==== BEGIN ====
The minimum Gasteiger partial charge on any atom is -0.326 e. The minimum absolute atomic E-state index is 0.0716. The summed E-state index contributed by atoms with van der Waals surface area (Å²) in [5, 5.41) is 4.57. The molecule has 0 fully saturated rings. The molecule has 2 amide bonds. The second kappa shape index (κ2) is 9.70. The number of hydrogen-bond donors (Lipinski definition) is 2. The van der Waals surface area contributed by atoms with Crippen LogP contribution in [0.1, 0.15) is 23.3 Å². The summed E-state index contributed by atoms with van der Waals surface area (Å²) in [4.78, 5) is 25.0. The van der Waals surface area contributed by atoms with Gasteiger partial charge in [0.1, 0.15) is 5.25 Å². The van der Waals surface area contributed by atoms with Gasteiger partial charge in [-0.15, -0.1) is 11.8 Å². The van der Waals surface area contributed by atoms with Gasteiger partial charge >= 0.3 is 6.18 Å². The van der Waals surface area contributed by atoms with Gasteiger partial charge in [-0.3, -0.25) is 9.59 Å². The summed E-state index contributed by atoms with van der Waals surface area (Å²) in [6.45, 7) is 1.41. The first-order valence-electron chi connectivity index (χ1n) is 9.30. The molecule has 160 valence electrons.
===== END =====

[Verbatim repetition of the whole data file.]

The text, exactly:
The minimum Gasteiger partial charge on any atom is -0.326 e. The minimum absolute atomic E-state index is 0.0716. The summed E-state index contributed by atoms with van der Waals surface area (Å²) in [5, 5.41) is 4.57. The molecule has 0 fully saturated rings. The molecule has 2 amide bonds. The second kappa shape index (κ2) is 9.70. The number of hydrogen-bond donors (Lipinski definition) is 2. The van der Waals surface area contributed by atoms with Crippen LogP contribution in [0.1, 0.15) is 23.3 Å². The summed E-state index contributed by atoms with van der Waals surface area (Å²) in [4.78, 5) is 25.0. The van der Waals surface area contributed by atoms with Gasteiger partial charge in [0.1, 0.15) is 5.25 Å². The van der Waals surface area contributed by atoms with Gasteiger partial charge in [-0.15, -0.1) is 11.8 Å². The van der Waals surface area contributed by atoms with Gasteiger partial charge >= 0.3 is 6.18 Å². The van der Waals surface area contributed by atoms with Gasteiger partial charge in [-0.3, -0.25) is 9.59 Å². The summed E-state index contributed by atoms with van der Waals surface area (Å²) in [6.45, 7) is 1.41. The first-order valence-electron chi connectivity index (χ1n) is 9.30. The molecule has 160 valence electrons.